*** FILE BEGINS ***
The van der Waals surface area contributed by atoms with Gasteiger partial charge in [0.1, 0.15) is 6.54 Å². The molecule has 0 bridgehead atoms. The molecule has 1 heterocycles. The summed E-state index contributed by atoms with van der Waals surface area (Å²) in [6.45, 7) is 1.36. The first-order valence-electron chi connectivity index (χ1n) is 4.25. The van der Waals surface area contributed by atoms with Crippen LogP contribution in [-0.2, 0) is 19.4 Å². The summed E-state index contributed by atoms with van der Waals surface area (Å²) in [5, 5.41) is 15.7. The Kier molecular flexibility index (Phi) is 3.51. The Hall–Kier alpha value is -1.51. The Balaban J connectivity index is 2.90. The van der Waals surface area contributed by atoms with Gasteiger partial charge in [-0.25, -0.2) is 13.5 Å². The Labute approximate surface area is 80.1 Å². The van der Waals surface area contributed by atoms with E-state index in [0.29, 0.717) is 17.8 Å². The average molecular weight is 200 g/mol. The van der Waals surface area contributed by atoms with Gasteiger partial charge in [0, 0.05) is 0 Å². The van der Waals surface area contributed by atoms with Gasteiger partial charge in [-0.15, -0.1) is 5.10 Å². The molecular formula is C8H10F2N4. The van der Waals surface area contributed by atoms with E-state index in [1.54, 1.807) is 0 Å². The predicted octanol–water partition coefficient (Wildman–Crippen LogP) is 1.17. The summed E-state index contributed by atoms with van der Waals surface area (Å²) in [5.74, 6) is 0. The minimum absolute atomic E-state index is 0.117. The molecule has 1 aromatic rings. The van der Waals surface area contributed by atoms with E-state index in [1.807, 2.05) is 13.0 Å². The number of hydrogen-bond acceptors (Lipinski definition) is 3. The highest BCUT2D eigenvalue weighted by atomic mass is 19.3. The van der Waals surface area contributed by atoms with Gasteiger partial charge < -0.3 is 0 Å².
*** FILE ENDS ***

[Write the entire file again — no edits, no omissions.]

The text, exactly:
The van der Waals surface area contributed by atoms with Gasteiger partial charge in [0.1, 0.15) is 6.54 Å². The molecule has 0 bridgehead atoms. The molecule has 1 heterocycles. The summed E-state index contributed by atoms with van der Waals surface area (Å²) in [6.45, 7) is 1.36. The first-order valence-electron chi connectivity index (χ1n) is 4.25. The van der Waals surface area contributed by atoms with Crippen LogP contribution in [-0.2, 0) is 19.4 Å². The summed E-state index contributed by atoms with van der Waals surface area (Å²) in [5, 5.41) is 15.7. The Kier molecular flexibility index (Phi) is 3.51. The Hall–Kier alpha value is -1.51. The Balaban J connectivity index is 2.90. The van der Waals surface area contributed by atoms with Gasteiger partial charge in [-0.25, -0.2) is 13.5 Å². The Labute approximate surface area is 80.1 Å². The van der Waals surface area contributed by atoms with E-state index in [0.29, 0.717) is 17.8 Å². The average molecular weight is 200 g/mol. The van der Waals surface area contributed by atoms with Gasteiger partial charge in [0, 0.05) is 0 Å². The van der Waals surface area contributed by atoms with Gasteiger partial charge in [-0.15, -0.1) is 5.10 Å². The molecular formula is C8H10F2N4. The van der Waals surface area contributed by atoms with E-state index in [1.54, 1.807) is 0 Å². The predicted octanol–water partition coefficient (Wildman–Crippen LogP) is 1.17. The summed E-state index contributed by atoms with van der Waals surface area (Å²) in [5.74, 6) is 0. The minimum absolute atomic E-state index is 0.117. The molecule has 1 aromatic rings. The van der Waals surface area contributed by atoms with E-state index in [1.807, 2.05) is 13.0 Å². The number of hydrogen-bond acceptors (Lipinski definition) is 3. The highest BCUT2D eigenvalue weighted by atomic mass is 19.3. The van der Waals surface area contributed by atoms with Gasteiger partial charge < -0.3 is 0 Å².